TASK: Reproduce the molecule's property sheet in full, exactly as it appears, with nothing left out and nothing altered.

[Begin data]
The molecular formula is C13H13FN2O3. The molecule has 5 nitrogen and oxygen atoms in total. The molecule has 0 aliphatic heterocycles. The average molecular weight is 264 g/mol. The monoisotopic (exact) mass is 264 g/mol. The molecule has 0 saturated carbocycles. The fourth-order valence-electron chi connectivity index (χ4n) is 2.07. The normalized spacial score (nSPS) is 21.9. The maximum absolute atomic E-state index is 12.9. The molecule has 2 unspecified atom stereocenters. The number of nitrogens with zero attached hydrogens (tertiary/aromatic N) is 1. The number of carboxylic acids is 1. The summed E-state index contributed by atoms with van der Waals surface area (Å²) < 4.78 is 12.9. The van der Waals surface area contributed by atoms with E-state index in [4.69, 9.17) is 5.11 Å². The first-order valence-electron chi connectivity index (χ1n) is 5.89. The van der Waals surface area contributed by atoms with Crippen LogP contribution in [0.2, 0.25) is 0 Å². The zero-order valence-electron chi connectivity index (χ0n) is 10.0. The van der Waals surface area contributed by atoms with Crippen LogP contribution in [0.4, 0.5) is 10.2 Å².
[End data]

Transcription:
The molecular formula is C13H13FN2O3. The molecule has 5 nitrogen and oxygen atoms in total. The molecule has 0 aliphatic heterocycles. The average molecular weight is 264 g/mol. The monoisotopic (exact) mass is 264 g/mol. The molecule has 0 saturated carbocycles. The fourth-order valence-electron chi connectivity index (χ4n) is 2.07. The normalized spacial score (nSPS) is 21.9. The maximum absolute atomic E-state index is 12.9. The molecule has 2 unspecified atom stereocenters. The number of nitrogens with zero attached hydrogens (tertiary/aromatic N) is 1. The number of carboxylic acids is 1. The summed E-state index contributed by atoms with van der Waals surface area (Å²) < 4.78 is 12.9. The van der Waals surface area contributed by atoms with E-state index in [4.69, 9.17) is 5.11 Å². The first-order valence-electron chi connectivity index (χ1n) is 5.89. The van der Waals surface area contributed by atoms with Crippen LogP contribution in [0.2, 0.25) is 0 Å². The zero-order valence-electron chi connectivity index (χ0n) is 10.0. The van der Waals surface area contributed by atoms with Crippen LogP contribution in [0.4, 0.5) is 10.2 Å².